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Category:    Home > Reviews > Spy > Action > Thriller > Mission: Impossible - Special Collector's Edition (1996/Paramount DVD)

Mission: Impossible – Special Collector’s Edition (1996 film)


Picture: B-     Sound: B     Extras: C+     Film: B



After it has been a hit series for seven seasons, Mission: Impossible finally folded in the early 1970s, long after the Spy craze ended and every other TV series in the genre had folded.  Of course, the James Bond films found a new life with Roger Moore, but that was it.  When the series began, it was produced by Desilu, Lucille Ball’s production company.  In the end, Paramount bought Lucy out and they owned it.  For many years, they wanted to revive it and many attempts fell through.  Not thinking it could work as a feature film, they finally launched a revival series in the late 1980s with Peter Graves back as the head of the Impossible Mission force, but bad scripts, lack of energy and a writer’s strike killed the show after two seasons despite an interesting cast.


Then, Tom Cruise, one of the biggest movie stars in the world, decided to finally set up shop at a movie studio and when Paramount cut the deal, Cruise and producing partner Paula Wagner asked about the status of Mission: Impossible.  The result was a relaunching of the name that exceeded expectations and became the biggest hit of Cruise’s career, one with so many hits already that few stars will ever match it.  By pulling in Brian De Palma to direct, having the legendary Robert Towne, join red-hot David Koepp and the ever-amazing Steven Zaillian to write the story, the film helped launch a revival of the genre like nothing since the Roger Moore trilogy of The Spy Who Loved Me, Moonraker and For Your Eyes Only.


This film harkened back to something more like For Your Eyes Only, with its darker take on the world of espionage, one that seemed lost after the end of The Cold War that this film and Goldeneye managed to revive.  The film begins in much the style of the original show as a take off point, something the sequels decided to leave behind.  There was still a team, with Graves’ Jim Phelps now being played by John Voight.  Cruise, Emmanuelle Béart, Emilio Estevez, Kristin Scott-Thomas, Jean Reno and Ving Rhames become the new force out to find out the source of a deadly virus.  Of course, this is the MacGuffin and a double cross is afoot.  Harkening back to Hitchcock in a way most people only dream of, it greatest heir (De Palma) particularly is interested in his black and white films for David Selznick (Notorious, Spellbound) in reaching the desired world of intrigue, then the film kicks in and Cruise gets his hands dirty in a way many wondered if he would have the guts to.  The result was a new megastar period for him he is still in and the film holds up very well considering what has followed in the genre and big budget filmmaking in general.  Vanessa Redgrave makes a terrific appearance as a spymaster, Henry Czerny is underappreciated as Cruise’s alternate spymaster contact, the locations are terrific and all are lit in a way they will never be lit again.  Though not as complex as episodes from the early three seasons of the show, the film has plenty of fun with the original structure of the show without pandering to the audience.  Reviving the show in any way, especially for the big screen, was a Mission: Impossible.  However, this film achieved just that and the Spy genre has stayed alive since.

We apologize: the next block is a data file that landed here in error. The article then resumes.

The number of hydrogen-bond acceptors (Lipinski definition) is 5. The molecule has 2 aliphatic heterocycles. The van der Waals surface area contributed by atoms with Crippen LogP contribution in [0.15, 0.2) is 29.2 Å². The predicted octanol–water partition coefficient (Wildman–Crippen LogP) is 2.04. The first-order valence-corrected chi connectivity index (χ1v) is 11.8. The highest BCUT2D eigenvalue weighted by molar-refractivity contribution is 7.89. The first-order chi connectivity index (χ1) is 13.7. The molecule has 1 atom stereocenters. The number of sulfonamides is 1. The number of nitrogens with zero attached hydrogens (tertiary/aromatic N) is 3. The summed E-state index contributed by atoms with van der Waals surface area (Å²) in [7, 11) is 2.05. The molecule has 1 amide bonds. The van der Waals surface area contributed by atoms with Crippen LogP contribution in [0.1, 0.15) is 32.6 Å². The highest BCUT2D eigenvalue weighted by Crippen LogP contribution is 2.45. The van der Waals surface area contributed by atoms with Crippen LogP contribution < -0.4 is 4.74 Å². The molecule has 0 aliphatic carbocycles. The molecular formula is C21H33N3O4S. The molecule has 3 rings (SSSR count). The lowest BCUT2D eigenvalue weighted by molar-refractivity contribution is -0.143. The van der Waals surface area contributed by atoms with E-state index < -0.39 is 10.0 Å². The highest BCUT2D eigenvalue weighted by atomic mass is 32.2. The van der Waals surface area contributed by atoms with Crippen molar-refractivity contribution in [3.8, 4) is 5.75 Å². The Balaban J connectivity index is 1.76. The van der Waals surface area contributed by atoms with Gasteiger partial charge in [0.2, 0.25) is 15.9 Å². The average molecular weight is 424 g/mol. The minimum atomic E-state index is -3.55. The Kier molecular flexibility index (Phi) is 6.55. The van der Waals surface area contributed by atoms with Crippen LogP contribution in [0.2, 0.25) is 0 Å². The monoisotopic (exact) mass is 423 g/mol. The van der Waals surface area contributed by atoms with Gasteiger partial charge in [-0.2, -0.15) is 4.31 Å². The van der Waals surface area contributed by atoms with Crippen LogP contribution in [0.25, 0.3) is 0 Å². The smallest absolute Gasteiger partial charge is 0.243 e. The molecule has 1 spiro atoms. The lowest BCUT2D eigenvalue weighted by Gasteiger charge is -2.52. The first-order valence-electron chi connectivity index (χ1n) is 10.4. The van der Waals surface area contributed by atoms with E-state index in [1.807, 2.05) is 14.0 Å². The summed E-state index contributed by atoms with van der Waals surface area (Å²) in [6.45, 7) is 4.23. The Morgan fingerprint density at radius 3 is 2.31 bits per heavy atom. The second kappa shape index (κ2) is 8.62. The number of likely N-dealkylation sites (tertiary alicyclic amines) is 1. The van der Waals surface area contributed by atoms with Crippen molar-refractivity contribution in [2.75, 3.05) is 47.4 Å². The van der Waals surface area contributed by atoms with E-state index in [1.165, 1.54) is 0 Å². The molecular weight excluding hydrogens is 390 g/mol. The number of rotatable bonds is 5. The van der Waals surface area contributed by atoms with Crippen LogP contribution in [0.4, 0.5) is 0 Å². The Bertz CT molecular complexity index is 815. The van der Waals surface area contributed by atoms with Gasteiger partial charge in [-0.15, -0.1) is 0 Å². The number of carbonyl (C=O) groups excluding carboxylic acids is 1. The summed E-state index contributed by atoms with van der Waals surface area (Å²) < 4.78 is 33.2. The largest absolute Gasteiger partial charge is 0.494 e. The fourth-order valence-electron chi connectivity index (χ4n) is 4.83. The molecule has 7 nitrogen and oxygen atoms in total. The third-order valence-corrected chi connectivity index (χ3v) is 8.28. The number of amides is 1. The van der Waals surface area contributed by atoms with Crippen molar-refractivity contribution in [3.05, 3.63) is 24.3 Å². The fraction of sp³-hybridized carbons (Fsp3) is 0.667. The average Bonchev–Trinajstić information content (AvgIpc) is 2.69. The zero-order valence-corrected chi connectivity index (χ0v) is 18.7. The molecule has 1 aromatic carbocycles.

The anamorphically enhanced 2.35 X 1 image was masterfully shot by cinematographer Stephen Burum, A.S.C., in real anamorphic Panavision and brought back the pre-Reagan-era look of Spy genre films.  With rich production design by Norman Reynolds, the film just could not miss and the resulting look is rich and clever.  The transfer is good, but just cannot capture all the detail the 35mm print offered, so we’ll have to wait for the Blu-ray and HD-DVD versions for that possibility.  However, this still is decent on DVD here, though Video Black has some issues.  The Dolby Digital 5.1 mix is also impressive, though this was more impressive theatrically in DTS, a soundtrack option that should have been included here and is not.  Too bad, because the mix on the film holds up as well as the bass-rich 5.1 mix for the James Bond film Goldeneye that arrived late the previous year.  The combination is still strong enough, including one of Danny Elfman’s better scores, with De Palma once again (with longtime editor Paul Hirsch) proving as he did with The Untouchables (1987) that he knows what to do with multi-channel sound.  Even his brilliant Blow Out (1981) showed an exceptional use of music and sound mixing outside of the plot.


Extras include six featurettes, most of which were produced at the time, but offer high quality new opening titles, to montages of Cruise’s films, stills and promotional materials.  This includes TV spots, original theatrical teaser and trailer for this film, plus a preview for Mission: Impossible III.  The comic book is even noted on the DVD case that was issued at the time, which is worth getting if you enjoy the film as a back-issue comic, while an action figure series was issued briefly.  Mission: Impossible II was also supposed to come out in a special edition and even with DTS, while the first season of the original series has been delayed temporarily.  Either way, the blitz is on and we’ll see what comes our way next.



-   Nicholas Sheffo


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